The Royal Navy Base of Scapa Flow and Its Role in World War I
World War I is not much discussed these days as almost a hundred years have passed, but a study of this Great War can be a rewarding experience for a student of history. Many people have been particularly interested in the naval battles between the German fleet and the Royal Navy. Emperor Kaiser Wilhelm knew that to win the war, defeating the Royal Navy was of paramount importance and he set about this task in earnest, as he built a massive fleet to counter the British navy.
One of the most important naval bases for the royal navy was Scapa Flow. Traditionally the ports on the Atlantic and the south of England had been the home of the royal navy, but at the beginning of the 20th century, the royal navy developed the natural harbor of Scapa Flow in Scotland. This port was not only a superb natural harbor but had openings to the Atlantic and the North Sea and the British Admiralty were of the opinion that this was the most significant base to counter the German high sea fleet. Scapa Flow thus became home to the main fleet of the royal navy.
Scapa Flow comes into existence
During the entire period of the war from 1914-18, the naval base at Scapa Flow was one of the safest bases of the royal navy. The port had an elaborate system of submarine nets and sunken merchant ships that thwarted German submarines from breaching the naval base. There were just two unsuccessful attempts to enter Scapa Flow and as such the British fleet was safe and intact. Only an internal explosion, unrelated to any enemy effort accounted for the warship HMS Vanguard sinking with a complement of 845 sailors of who 843 met a watery grave.
Scapa Flow: Home of the Royal Navy
Scapa Flow was the lynchpin of the Royal naval defenses. The port with its natural inlets and islands was spread over 100 sq. km. It was home to nearly 160 warships including 30 dreadnaughts. The dreadnought was the predominant type of battleship in the early 20th century. The earlier ones were run by coal turbines and the later model's used oil.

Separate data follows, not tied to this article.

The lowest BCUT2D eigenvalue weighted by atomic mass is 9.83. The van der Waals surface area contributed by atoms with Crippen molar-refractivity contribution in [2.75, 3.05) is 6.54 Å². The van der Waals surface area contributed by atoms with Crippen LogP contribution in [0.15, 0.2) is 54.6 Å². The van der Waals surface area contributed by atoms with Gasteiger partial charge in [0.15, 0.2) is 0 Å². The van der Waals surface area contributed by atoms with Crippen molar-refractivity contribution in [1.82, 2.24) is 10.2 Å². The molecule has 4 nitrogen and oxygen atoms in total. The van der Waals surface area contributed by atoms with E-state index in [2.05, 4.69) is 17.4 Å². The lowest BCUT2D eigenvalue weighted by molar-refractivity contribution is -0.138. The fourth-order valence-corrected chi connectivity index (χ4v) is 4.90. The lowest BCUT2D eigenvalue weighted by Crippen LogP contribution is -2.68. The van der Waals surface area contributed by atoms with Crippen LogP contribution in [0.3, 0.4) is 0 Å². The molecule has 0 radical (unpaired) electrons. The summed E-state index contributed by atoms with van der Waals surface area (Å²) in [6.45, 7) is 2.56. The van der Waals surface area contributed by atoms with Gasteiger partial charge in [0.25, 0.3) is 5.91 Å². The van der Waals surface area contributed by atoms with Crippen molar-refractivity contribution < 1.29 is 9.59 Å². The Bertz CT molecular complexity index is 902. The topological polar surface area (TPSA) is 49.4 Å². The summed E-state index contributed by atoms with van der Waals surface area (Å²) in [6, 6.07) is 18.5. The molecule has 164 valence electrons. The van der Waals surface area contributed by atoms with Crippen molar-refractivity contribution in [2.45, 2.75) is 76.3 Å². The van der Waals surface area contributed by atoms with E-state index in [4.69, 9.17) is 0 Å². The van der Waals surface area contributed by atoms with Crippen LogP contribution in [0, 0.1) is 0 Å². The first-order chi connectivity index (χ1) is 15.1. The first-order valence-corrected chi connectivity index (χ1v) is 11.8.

The significance of Scapa Flow in the Battle of Jutland.
A clash between the German fleet and the Royal Navy was always on the cards. The German fleet had to score a decisive victory to gain control of the North Sea and clear a passage to the Atlantic. The German fleet consisting of 99 ships sailed to engage the Royal Navy. The royal naval fleet sailed from Scapa Flow with 151 ships under command of Admiral Jellicoe. The significance of Scapa Flow thus cannot be underestimated as it allowed the Royal Navy armada easy access to the North Sea to engage the German fleet. The battle went against the German fleet, though they won a tactical victory in the sense that more Royal Navy ships were destroyed. But the effect of the battle on the German High Sea fleet was that it could not break the stranglehold of the British fleet.
Scapa Flow and Scuttling of the German Fleet
The end of the war brought Scapa Flow back to the limelight. As per treaty the German naval warships numbering 74 were captured and brought to Scapa Flow in November 1918. The warships in due course were planned to be confiscated by the British navy. The negotiations dragged on for 10 months in Paris when Admiral Von Reuter took a fateful decision to scuttle the warships. In June 1919 amidst great secrecy, when the royal naval fleet had proceeded for an exercise Von Reuter put his plan into action. He was able to scuttle 52 warships of the German high sea fleet which sank in the waters of Scapa Flow.
Once the scuttling was in progress the Royal navy intervened and was able to save about 20 ships. The British could, however, save only one battleship. In effect, Admiral Von Reuter was successful in the main of not letting the ships fall into the hands of the Royal Navy.
Under Water Scene
Most of the German warships are still there under the sea and enterprising divers can dive below water and see the ships. Guides are available who will guide you to underwater German fleet which is a site for enthusiasts. The significance of Scapa Flow as a part of the extended power of the British Navy cannot be underestimated.